by | Feb 25, 2009 | Detroit Free Press | 0 comments

The sky was a gentle blue, but it was raining all afternoon on the Wolverines, a kind of rain they rarely experience in the Big House. They were getting embarrassed, shown up, outplayed on national television in every way you can get outplayed in football.

And it was raining boos.

Those were Michigan fans making that ugly noise, fans wearing maize-and-blue T-shirts, fans who came out believing last week’s shocking loss to Appalachian State was a fluke. And perhaps it was. Last week was an upset. This was just a butt-kicking.

And it won’t be the last. Not if Michigan keeps playing this way. At the moment, the sweetest invitation you can get in college football may be a Saturday afternoon in Ann Arbor. This 39-7 defeat to Oregon, the fourth loss in a row for Michigan going back to last season – its worst stretch since 1967 – wasn’t David shaking down Goliath.

Uh-uh. This was an unranked Pac-10 team flying across the country and stomping on the Wolverines like a 6-year-old having a tantrum. It was target practice for the Oregon quarterback, Dennis Dixon, who hit bomb after bomb, as U-M’s fledgling defense gave new meaning to the word “secondary.” And it was a meltdown by the U-M’s supposedly superior offense, which wasted a lot of yards getting almost no points.

“In the second half,” running back Mike Hart said, “we didn’t come out to play. Period.”

Well, by that point it was 32-7. Can you blame them?

I hate to put it this way, but there have been Lions games less embarrassing than this.

No, coach Lloyd Carr does not need to be fired – come on, calm down – and U-M fans shouldn’t throw themselves off a bridge. But let’s be honest. The Wolverines are not very good right now. Doesn’t matter what they were supposed to be. Doesn’t matter what their preseason ranking was or which seniors were returning.

They have played two games now and the defense is apparently still checking into the dorms.

They have played two games and their senior quarterback, Chad Henne, has unhinged the team with uncharacteristic mistakes in key moments, including an opening-drive interception and several momentum-killing sacks Saturday. (To make matters worse, Henne left the game after the first half with a leg injury and is “highly doubtful” for the Notre Dame game, according to Carr. As Woody Allen once joked: “The food here is terrible.””Yeah, and such small portions!”)

It’s all upside down in Ann Arbor. Right now, this team cannot capitalize on offense. (How’s 365 yards and only seven points?) Right now, this team cannot stop anything on defense. (How’s six first-half possessions for Oregon, 32 points and no punts?)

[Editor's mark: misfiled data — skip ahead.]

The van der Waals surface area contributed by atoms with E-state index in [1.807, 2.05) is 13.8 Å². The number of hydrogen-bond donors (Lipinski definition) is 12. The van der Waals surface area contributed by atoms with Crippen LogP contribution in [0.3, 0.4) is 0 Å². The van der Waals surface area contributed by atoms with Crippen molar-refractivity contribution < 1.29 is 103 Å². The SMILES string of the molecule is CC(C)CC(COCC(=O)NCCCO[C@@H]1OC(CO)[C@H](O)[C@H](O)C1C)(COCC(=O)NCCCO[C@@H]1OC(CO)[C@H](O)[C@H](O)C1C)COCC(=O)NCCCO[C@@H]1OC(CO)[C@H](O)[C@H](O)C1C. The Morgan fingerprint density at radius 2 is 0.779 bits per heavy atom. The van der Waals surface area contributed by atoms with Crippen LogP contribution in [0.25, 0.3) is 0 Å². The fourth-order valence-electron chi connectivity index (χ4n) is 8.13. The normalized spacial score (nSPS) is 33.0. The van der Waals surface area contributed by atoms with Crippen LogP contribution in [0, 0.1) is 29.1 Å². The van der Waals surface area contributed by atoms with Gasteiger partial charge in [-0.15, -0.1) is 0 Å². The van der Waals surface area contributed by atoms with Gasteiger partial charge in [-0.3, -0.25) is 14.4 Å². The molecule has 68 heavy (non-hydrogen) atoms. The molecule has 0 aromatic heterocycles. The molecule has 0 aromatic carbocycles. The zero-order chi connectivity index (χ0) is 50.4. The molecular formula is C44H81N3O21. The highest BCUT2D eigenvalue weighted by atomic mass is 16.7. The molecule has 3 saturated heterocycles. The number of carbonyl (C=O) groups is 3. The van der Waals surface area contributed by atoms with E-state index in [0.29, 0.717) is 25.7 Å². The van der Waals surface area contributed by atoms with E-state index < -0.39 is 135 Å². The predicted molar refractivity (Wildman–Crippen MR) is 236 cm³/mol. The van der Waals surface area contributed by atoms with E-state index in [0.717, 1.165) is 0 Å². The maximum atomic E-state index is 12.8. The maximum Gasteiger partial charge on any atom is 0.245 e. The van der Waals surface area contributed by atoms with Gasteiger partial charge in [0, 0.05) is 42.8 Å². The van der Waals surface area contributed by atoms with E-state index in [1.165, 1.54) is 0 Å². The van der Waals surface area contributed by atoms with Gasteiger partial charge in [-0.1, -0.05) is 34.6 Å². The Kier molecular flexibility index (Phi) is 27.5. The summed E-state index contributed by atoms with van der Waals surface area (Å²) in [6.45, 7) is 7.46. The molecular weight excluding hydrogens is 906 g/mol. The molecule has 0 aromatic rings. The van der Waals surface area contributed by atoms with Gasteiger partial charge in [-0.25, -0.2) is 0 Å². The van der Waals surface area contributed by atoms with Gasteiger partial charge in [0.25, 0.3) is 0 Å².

And right now, even worse, Michigan no longer intimidates. Forget 109,000. You could make it 109 million. There is no scare in the Big House anymore.

That may be the biggest loss of all.

Swagger is missing

“How do you handle this?” someone asked Carr in the postgame interview.

“I think it comes back to who you are.”

Yes. But who are they? There is no swagger in the Maize and Blue. The Ducks were afraid of Michigan the way the Rolling Stones are afraid of a bar band.

In the second quarter, they eschewed a field goal and went for a touchdown on fourth-and-goal from the 2. In the second quarter? There were years in Ann Arbor when that was suicidal. On this Saturday at Michigan Stadium, the Ducks plowed right into the end zone. Wasn’t even close.

Minutes later, the Ducks tried a Statue of Liberty play. The Statue of Liberty? Yep. And a few minutes later, they tried it again!

Hey, why not? The first one got 14 yards. The second got a touchdown.

“We knew they ran that play,” U-M safety Jamar Adams said, glumly. “We just didn’t execute the right way … twice.”

It was that kind of day – and the Wolverines couldn’t hide on the Big Ten Network this time. ABC captured all of it. With 39 points, with 624 yards of offense, with its top two running backs averaging more than seven yards a carry, with its quarterback making his own personal highlight reel, with a rollicking, celebratory attitude on the sidelines, Oregon sent a message to a national football audience:

Come on down. You can beat these guys, too.

That hurts. I usually dismiss sports comments about “respect,” but, man, there was little of it shown by Joey Harrington’s alma matter Saturday. And it was understandable. What passes for a Michigan defense spent most the day chasing Dixon. Actually, “chasing” may be too complimentary. “Watching” is more accurate. The speedy senior – one in a growing collection of college quarterbacks in the Vince Young mold, all of whom seem to play against Michigan – appeared to have a bubble around him all afternoon, running for 76 yards and a touchdown and throwing for 292 yards and three touchdowns. Wolverines defenders were left stumbling and flailing. Dixon went where he wanted to go.